Dominant Theory

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Dominant Theory by Robert Franceour    

Perhaps one of the first sexual urban myths is that Christian moralists invented “the missionary position.” Did they? The legend is founded in fact. During the fourteenth through the sixteenth centuries, missionaries heading for Africa and the lush South Pacific Islands did indeed promote this position as an alternative to the “unnatural” mating customs of “savages.” They took their direction from St. Paul, who cautioned women to keep quiet in church and be submissive to their husbands. “Submissive” obviously meant male-prone-above, immobilized-female- flat-on-her-back — a way to keep seductive, sexually powerful women under the control of men. Missionaries also extrapolated that because Adam was created before Eve, and Eve was created subject to Adam, a female should never be above a male.


The problem with these arguments, of course, is that early Christian moralists, including St. Paul, were so clearly uncomfortable with sex, even in marriage, that the best they could do was denounce sex and women in general terms. Being celibate monks, they could hardly have attempted to advise the faithful on the intricate details of coital positions — and they certainly never encountered any literature like the Kama Sutra or Chinese pillow books written years before Jesus.


The whole truth is, the male-above-prone-female position was popular for centuries before the Renaissance. Evidence from ancient pottery and art in the Fertile Crescent (a.k.a. the legendary land of Eden), also makes it unfair to credit Christian missionaries with being the first and only advocates of the male-above position. Three thousand years before Christianity, the two most popular positions were woman-on-top and rear entry; artisans also occasionally showed the male-above position. Through art, we know that Early Greeks, Romans, Peruvians, Indians, Chinese and Japanese enjoyed male-above-female sex because it reinforced their social position of power and control.


Although the ancient Chinese enjoyed sex in many positions, they preferred man- on-top because, according to lore, males were born face down and women were born face up. The Kagaba natives in Colombia also preferred male-above sex, because they believed that if the woman moved during intercourse, the earth would slip off the shoulders of the four giants who held it up above the waters. Likewise, some tribes in Kerala, India, still believe that only this position allows the conception of warriors. And half a century ago, in 1948, seventy percent of American men told Alfred Kinsey and his team of researchers that the only position they’d ever tried was the so-called missionary.


But many societies beg to differ. The Bororo Indians of Brazil think it’s insulting for either partner to be above the other when mating, while residents of Bali find man-on-top to be impractical and clumsy. They prefer the Oceanic position, in which the man crouches between the woman’s thighs as she lies on her back, legs bent, ankles or calves on her partner’s shoulders. In this position, the woman could kick the man off her if his foreplay doesn’t turn her on. In Peru, the Cashinahua people also prefer the Oceanic variation, except when they have sex in a forest stream to avoid insect bites. To keep things steady in this situation, man-on-top is first choice.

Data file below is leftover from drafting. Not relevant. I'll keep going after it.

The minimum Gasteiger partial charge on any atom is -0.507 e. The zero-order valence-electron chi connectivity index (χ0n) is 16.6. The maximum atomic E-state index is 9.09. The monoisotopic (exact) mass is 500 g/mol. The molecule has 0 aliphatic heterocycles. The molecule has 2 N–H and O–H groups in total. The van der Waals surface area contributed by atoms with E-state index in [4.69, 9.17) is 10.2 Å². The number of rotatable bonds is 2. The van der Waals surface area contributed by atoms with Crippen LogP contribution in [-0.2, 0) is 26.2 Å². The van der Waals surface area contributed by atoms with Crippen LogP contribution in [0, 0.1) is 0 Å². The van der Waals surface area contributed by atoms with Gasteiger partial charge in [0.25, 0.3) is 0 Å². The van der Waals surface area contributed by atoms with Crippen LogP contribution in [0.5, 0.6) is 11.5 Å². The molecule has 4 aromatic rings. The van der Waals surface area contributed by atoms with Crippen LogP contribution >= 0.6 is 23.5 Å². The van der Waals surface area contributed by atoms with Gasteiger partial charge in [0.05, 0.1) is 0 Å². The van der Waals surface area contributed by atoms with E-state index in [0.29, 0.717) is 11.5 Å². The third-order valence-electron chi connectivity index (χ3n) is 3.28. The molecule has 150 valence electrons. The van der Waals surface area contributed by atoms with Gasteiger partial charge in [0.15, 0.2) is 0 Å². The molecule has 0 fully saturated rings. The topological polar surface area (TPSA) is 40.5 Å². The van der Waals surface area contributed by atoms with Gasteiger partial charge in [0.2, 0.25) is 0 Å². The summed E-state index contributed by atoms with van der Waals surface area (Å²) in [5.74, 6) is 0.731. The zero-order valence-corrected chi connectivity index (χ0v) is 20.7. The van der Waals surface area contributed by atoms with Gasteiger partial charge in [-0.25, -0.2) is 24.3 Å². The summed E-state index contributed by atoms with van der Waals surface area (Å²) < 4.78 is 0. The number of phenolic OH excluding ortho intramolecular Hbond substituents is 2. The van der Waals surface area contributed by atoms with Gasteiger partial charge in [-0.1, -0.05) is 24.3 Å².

If anyone should be given credit for the popularity of the missionary position, historians agree it should be Artemidos, a second century Greek philosopher and interpreter of dreams, who declared this position “the only proper and natural” one, because it affirmed the domination of men over women. When Greco-Roman Stoics picked up on this, male-above-female sex moved to the top of the chart. Natives of Tuscany even declared ventral-ventral sex la posizione angelica, the angelic position.


According to anthropologists who study mating practices, there seems to be only one society that relies exclusively on the missionary position with absolutely no foreplay. This is a small, isolated rural Irish community which anthropologists call the Inis Baeg. Although it’s a Celtic society, and therefore technically pre-Christian, they were colonized by Catholic missionaries, so it’s therefore unknown from which culture they learned their preference.


There is a biological argument in favor of the missionary position, too: male-above sex promotes fertility by keeping the opening of the vagina higher than the seminal pool, which, in turn, helps sperm get into the womb and find the egg. And although it is tempting to argue that only humans could have invented such an intimate coital embrace, the male and female bonobo-dwarf chimpanzees of Zaire have regularly enjoyed the relaxing delights of male-above sex for eons. Female bonobos even enjoy face-to-face “genital rubbing.” But that is another story.  


A futurist, evolutionary biologist, and Catholic priest married with Vatican approval, Robert Francoeur has dedicated many years of study to “the many ways in which the watershed social changes of the twentieth century have and will continue to change our views of human sexuality,” including the ways in which women and men bond and build families. His latest books are Sexuality in America and a multi-volume International Encyclopedia of Sexuality.

©2002 Robert Francoeur and Nerve.com